Fashion Revolution Day

Two years ago, on the 24th April 2013, 1133 people were killed and over 2500 injured when the Rana Plaza factory complex collapsed in Dhaka, Bangladesh. They were working there to make the clothes that we all buy on the High Street. We don't know who these makers are, and yet we wear their handiwork everyday. The Fashion Revolution movement poses the question, 'Who made your clothes?'

 

Fashion Revolution

 

The tag 'eco-fashion' is bandied about so much that it can lose its meaning. What does 'eco-fashion' entail, and what's the point in it? There are so many necessary avenues to explore when it comes to sustainability and ethical conduct that it is immensely difficult to control all aspects. With the incredible heirarchy of the fashion industry, not one person controls everything and so consequently, there's a major lack in transparency.

 

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So, #whomadeyourclothes? Check the label on the garments that you're wearing now. They'll have an overall, 'Made in Bangladesh', 'Made in Vietnam', 'Made in China' label - but these are large countries, and aren't they forgetting everything else that goes into making a garment? Where did the virgin materials come from, where was the metal for the zip made, what thread is used and where was it spun... so many hands touch each item of clothing, that an overall label doesn't do all of that hard work justice. When questioning who made your clothes, look holistically.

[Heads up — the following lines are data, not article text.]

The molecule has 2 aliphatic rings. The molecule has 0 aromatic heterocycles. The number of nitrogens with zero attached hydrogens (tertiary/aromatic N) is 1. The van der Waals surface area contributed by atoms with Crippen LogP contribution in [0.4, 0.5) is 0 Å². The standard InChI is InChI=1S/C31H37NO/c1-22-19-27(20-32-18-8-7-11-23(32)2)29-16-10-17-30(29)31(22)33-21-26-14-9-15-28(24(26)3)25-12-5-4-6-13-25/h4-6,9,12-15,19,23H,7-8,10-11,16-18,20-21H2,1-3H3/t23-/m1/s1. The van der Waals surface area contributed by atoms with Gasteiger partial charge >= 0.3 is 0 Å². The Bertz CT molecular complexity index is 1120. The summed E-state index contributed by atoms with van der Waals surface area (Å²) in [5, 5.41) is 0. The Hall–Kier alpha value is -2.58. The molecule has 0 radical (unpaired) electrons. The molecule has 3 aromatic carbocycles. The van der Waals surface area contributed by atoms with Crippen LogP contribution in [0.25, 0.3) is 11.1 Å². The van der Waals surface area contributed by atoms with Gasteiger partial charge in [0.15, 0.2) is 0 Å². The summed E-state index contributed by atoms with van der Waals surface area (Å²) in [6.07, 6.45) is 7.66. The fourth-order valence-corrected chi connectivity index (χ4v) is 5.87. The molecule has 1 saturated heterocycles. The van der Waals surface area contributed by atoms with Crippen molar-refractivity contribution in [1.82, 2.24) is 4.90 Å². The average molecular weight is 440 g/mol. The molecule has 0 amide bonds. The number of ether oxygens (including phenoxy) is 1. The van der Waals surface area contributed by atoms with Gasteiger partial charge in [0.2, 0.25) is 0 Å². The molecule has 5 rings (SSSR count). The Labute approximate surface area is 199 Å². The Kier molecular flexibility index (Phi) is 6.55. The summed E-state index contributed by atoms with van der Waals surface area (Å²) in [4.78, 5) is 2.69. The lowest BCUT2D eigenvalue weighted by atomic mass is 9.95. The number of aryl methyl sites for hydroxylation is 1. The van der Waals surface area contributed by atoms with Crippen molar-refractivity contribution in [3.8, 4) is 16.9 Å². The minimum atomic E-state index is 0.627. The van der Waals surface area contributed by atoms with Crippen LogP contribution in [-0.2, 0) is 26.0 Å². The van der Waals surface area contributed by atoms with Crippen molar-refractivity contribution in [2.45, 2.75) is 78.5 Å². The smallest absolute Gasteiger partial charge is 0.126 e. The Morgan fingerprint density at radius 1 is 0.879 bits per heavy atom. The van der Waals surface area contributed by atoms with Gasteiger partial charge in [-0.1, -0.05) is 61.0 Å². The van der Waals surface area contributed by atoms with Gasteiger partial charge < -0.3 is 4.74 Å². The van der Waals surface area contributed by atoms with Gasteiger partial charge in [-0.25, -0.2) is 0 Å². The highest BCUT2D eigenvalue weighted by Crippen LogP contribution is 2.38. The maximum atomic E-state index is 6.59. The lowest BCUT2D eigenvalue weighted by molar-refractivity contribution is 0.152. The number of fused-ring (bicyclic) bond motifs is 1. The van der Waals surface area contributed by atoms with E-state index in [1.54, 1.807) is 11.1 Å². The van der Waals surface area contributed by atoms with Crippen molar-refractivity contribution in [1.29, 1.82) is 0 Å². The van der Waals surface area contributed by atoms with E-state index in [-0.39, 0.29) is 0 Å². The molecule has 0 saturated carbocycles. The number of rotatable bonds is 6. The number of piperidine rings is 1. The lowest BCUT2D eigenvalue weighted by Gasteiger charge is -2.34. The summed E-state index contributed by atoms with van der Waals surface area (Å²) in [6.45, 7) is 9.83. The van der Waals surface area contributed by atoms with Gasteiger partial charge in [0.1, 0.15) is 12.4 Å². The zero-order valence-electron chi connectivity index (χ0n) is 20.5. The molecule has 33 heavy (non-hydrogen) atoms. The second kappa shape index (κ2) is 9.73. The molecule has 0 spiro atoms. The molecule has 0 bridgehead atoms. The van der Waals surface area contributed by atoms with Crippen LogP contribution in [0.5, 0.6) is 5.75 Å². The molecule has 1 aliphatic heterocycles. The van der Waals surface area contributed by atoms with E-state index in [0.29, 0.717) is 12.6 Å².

Children at St. Mary's Catholic Primary School in Chiswick take a look at their labels Children at St. Mary's Catholic Primary School in Chiswick take a look at their labels

 

Of course, you may be a dressmaker and think, 'Well, I made my clothes'. It's incredibly important to look at the full picture. Where did the virgin fibres come from to make the fabric, the thread, the buttons and, if you're so inclined to look further, the electricity that allowed you to make your clothes. Just because we as homemakers shop less from chain brands doesn't mean that we should be any less involved in understanding the impact we're also having on resources and on humanity. There are so many possibilities for lowering your impact. Many of you will already buy organic food produce, you may cycle or have a hybrid car, and you'll probably recycle too. Yet, "the direct value of the UK fashion industry to the UK economy is £26 billion; up from £21 billion in 2009" (British Fashion Council). This is great news for the economy, but it means that more of us are buying fashion - whether from the High Street or from small businesses so, at what cost is this increase on the economy to ethical conduct and our environment?

As a maker then, what can you do to lower your own impact? If every person makes one small change, it can have a ripple effect - as is evident with lowering plastic bag usage. The biggest change you could make is to lower your amount of High Street shopping - buy staples, but buy them well. Truly consider each piece of clothing you pick up before you buy, assessing firstly whether you could make it yourself (and consequently imbue the garment with your own personality), whether it is constructed well (and so stand the test of time), what the fabric composition is (look at the properties of synthetic and natural fibres) and if you will be able to care for it correctly. Here at Ray Stitch we are admittedly all suckers for COS, yet we look at the garments and think, 'I can make that' - it just ends up being a question of whether we can find a fabric to suit the style, and also, if it's actually practical (neoprene isn't exactly suitable for day-to-day wear...)